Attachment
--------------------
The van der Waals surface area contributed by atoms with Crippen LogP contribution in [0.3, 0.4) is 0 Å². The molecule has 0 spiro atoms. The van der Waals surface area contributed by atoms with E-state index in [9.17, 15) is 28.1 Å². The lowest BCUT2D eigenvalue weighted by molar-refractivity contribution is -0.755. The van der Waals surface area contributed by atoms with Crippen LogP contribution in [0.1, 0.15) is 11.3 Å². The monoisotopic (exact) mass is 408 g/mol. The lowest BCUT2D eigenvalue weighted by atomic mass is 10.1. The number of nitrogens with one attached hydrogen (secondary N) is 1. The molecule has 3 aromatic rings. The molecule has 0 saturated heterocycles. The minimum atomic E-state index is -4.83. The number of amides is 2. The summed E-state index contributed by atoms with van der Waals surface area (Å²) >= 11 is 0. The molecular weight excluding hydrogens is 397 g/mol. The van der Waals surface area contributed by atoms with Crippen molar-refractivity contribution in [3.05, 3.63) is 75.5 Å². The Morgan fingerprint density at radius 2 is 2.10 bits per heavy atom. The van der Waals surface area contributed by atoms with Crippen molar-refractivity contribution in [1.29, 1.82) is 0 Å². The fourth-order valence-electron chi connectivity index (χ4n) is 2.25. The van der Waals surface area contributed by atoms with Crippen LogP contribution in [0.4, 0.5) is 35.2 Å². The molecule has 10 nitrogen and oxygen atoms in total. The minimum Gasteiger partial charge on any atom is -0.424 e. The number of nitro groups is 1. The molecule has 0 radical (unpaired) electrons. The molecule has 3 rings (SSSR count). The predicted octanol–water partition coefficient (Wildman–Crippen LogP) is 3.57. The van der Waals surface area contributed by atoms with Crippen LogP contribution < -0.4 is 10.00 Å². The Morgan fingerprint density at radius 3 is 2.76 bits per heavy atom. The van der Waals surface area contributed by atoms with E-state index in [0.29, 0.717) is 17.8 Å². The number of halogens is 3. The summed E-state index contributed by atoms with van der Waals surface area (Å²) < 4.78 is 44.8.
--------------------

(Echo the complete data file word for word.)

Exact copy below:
The van der Waals surface area contributed by atoms with Crippen LogP contribution in [0.3, 0.4) is 0 Å². The molecule has 0 spiro atoms. The van der Waals surface area contributed by atoms with E-state index in [9.17, 15) is 28.1 Å². The lowest BCUT2D eigenvalue weighted by molar-refractivity contribution is -0.755. The van der Waals surface area contributed by atoms with Crippen LogP contribution in [0.1, 0.15) is 11.3 Å². The monoisotopic (exact) mass is 408 g/mol. The lowest BCUT2D eigenvalue weighted by atomic mass is 10.1. The number of nitrogens with one attached hydrogen (secondary N) is 1. The molecule has 3 aromatic rings. The molecule has 0 saturated heterocycles. The minimum atomic E-state index is -4.83. The number of amides is 2. The summed E-state index contributed by atoms with van der Waals surface area (Å²) >= 11 is 0. The molecular weight excluding hydrogens is 397 g/mol. The van der Waals surface area contributed by atoms with Crippen molar-refractivity contribution in [3.05, 3.63) is 75.5 Å². The Morgan fingerprint density at radius 2 is 2.10 bits per heavy atom. The van der Waals surface area contributed by atoms with Crippen molar-refractivity contribution in [1.29, 1.82) is 0 Å². The fourth-order valence-electron chi connectivity index (χ4n) is 2.25. The van der Waals surface area contributed by atoms with Crippen LogP contribution in [0.4, 0.5) is 35.2 Å². The molecule has 10 nitrogen and oxygen atoms in total. The minimum Gasteiger partial charge on any atom is -0.424 e. The number of nitro groups is 1. The molecule has 0 radical (unpaired) electrons. The molecule has 3 rings (SSSR count). The predicted octanol–water partition coefficient (Wildman–Crippen LogP) is 3.57. The van der Waals surface area contributed by atoms with Crippen LogP contribution < -0.4 is 10.00 Å². The Morgan fingerprint density at radius 3 is 2.76 bits per heavy atom. The van der Waals surface area contributed by atoms with E-state index in [0.29, 0.717) is 17.8 Å². The number of halogens is 3. The summed E-state index contributed by atoms with van der Waals surface area (Å²) < 4.78 is 44.8.